Though the saying, "like father like son" might not perfectly apply to these two (the father seems to be equipped with a set of strengths and skills that the son exhibits no evidence of having), that doesn't mean the bond between them is any less significant. The fact that the son admires his father so much only reinforces the power of the father-son relationship in "Follower"—they're nothing alike in terms of skill set, and yet the son is so completely fixated on the father as a role model, and the father is at least able to tolerate the bumbling son. Their family bond goes way beyond the camaraderie of shared interests. They're bound by blood, a fact that's driven home by the poem's ending as the two switch roles in each other's lives. The family that takes turns annoying each other together stays together.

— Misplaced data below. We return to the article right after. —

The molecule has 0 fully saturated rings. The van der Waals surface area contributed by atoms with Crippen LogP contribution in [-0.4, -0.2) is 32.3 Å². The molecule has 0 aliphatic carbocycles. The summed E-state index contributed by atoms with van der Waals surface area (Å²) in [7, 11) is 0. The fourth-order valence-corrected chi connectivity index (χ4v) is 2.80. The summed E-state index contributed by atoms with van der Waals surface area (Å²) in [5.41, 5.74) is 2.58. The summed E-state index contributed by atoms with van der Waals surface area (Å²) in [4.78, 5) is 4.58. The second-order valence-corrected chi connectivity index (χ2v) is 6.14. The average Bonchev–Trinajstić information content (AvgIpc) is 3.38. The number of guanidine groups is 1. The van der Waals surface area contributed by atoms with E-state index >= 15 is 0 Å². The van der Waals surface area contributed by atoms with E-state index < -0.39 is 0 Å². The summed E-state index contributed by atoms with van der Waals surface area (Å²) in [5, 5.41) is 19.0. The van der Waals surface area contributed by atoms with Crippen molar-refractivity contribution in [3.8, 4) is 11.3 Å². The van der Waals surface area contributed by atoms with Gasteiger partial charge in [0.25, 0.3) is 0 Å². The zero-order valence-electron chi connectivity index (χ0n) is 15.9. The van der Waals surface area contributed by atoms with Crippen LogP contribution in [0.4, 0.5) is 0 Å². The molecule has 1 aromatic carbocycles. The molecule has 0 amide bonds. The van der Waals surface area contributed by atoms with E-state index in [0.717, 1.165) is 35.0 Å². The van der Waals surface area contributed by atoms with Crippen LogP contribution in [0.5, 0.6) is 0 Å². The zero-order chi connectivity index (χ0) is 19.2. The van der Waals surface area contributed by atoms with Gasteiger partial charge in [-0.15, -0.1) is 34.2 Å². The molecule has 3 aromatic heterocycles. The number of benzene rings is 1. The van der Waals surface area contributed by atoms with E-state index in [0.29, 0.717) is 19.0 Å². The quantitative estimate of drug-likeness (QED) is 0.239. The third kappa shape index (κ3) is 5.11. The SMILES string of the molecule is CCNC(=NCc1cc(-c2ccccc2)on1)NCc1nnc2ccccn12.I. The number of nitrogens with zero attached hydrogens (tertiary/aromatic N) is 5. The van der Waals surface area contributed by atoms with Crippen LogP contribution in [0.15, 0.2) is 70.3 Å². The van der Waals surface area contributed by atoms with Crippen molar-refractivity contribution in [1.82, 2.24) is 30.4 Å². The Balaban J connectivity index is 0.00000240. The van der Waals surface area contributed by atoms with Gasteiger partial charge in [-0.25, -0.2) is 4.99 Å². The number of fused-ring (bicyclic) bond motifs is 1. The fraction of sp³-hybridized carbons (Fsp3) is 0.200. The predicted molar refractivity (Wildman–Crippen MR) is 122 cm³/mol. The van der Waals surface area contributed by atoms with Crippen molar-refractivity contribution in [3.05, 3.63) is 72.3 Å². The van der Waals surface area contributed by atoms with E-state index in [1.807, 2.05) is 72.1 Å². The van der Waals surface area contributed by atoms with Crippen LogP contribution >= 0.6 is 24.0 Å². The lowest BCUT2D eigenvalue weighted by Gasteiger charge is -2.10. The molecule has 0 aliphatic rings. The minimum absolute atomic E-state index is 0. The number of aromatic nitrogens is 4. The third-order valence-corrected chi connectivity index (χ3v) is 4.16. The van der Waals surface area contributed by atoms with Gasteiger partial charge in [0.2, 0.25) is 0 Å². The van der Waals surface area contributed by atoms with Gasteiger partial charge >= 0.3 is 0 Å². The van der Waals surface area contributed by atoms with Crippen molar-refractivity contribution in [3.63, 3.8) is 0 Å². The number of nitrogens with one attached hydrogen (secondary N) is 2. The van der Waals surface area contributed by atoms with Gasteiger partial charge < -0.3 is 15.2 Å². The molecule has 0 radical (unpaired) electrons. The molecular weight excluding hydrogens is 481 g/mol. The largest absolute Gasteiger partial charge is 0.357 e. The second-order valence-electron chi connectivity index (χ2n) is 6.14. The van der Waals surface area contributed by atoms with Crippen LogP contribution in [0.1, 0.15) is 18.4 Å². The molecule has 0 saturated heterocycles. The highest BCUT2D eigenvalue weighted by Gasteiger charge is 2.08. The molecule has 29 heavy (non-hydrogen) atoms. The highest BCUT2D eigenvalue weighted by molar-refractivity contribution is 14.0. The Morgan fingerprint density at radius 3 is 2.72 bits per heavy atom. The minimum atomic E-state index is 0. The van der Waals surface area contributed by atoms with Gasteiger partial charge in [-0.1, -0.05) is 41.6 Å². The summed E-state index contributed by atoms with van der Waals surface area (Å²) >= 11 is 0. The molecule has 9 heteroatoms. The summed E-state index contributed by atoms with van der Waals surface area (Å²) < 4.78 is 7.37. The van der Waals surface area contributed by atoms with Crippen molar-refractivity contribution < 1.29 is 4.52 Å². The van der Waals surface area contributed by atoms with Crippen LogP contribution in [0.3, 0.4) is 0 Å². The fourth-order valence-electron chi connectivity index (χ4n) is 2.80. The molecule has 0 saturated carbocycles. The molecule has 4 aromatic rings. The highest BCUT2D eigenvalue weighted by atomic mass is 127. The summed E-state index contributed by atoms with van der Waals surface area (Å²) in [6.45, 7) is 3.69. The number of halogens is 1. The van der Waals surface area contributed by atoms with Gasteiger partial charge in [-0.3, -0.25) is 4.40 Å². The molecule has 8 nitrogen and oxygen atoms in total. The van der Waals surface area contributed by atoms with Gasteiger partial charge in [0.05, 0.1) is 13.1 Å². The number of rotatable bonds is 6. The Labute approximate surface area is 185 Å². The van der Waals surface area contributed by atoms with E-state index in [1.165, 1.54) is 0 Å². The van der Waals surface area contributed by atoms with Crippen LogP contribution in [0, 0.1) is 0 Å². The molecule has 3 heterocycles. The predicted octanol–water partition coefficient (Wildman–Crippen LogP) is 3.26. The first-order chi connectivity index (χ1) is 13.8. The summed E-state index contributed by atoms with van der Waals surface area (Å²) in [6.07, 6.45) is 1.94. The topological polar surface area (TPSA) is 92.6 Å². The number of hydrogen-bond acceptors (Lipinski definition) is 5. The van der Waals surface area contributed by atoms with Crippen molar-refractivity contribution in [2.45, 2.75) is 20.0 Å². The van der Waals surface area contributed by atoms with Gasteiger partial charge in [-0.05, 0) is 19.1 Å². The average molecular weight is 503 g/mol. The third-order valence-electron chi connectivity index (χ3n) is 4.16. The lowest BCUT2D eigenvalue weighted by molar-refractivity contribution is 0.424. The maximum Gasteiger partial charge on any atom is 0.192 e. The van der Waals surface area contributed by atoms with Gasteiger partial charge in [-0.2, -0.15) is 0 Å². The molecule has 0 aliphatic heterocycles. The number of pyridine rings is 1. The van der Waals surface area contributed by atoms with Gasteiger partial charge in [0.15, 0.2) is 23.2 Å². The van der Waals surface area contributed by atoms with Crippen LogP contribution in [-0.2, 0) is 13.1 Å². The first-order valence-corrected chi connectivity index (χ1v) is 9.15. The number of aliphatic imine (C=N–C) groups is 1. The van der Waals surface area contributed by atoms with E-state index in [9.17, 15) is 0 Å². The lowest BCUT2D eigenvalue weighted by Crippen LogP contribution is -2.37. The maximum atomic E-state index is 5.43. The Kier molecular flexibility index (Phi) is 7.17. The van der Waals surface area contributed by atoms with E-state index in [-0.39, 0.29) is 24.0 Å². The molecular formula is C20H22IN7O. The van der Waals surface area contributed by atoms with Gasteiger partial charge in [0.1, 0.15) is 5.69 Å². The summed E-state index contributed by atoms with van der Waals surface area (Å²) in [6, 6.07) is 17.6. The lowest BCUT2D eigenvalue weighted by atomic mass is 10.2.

Questions About Family
What about this father/son relationship might hints that these two are close?
What does work have to do with family tradition? And why might the boy want to do the same work as his father?
If the son didn't end up having any of the farming skills his father had, do you think it's possible to have learned anything at all from following his dad around the fields? What parts of the poem support your answer?
What do the last three lines say about the complex relationship between these family members?
Chew on This
Plowing, schmowing—the son isn't necessarily interested in plowing at all. He just wants to do what his father does; their father-son bond is incredibly strong.
Work is something that has always been closely related to family tradition (people inherit family businesses and trades all the time). So the fact that the son shows no promise for plowing (worst farmer ever) is disappointing for the father.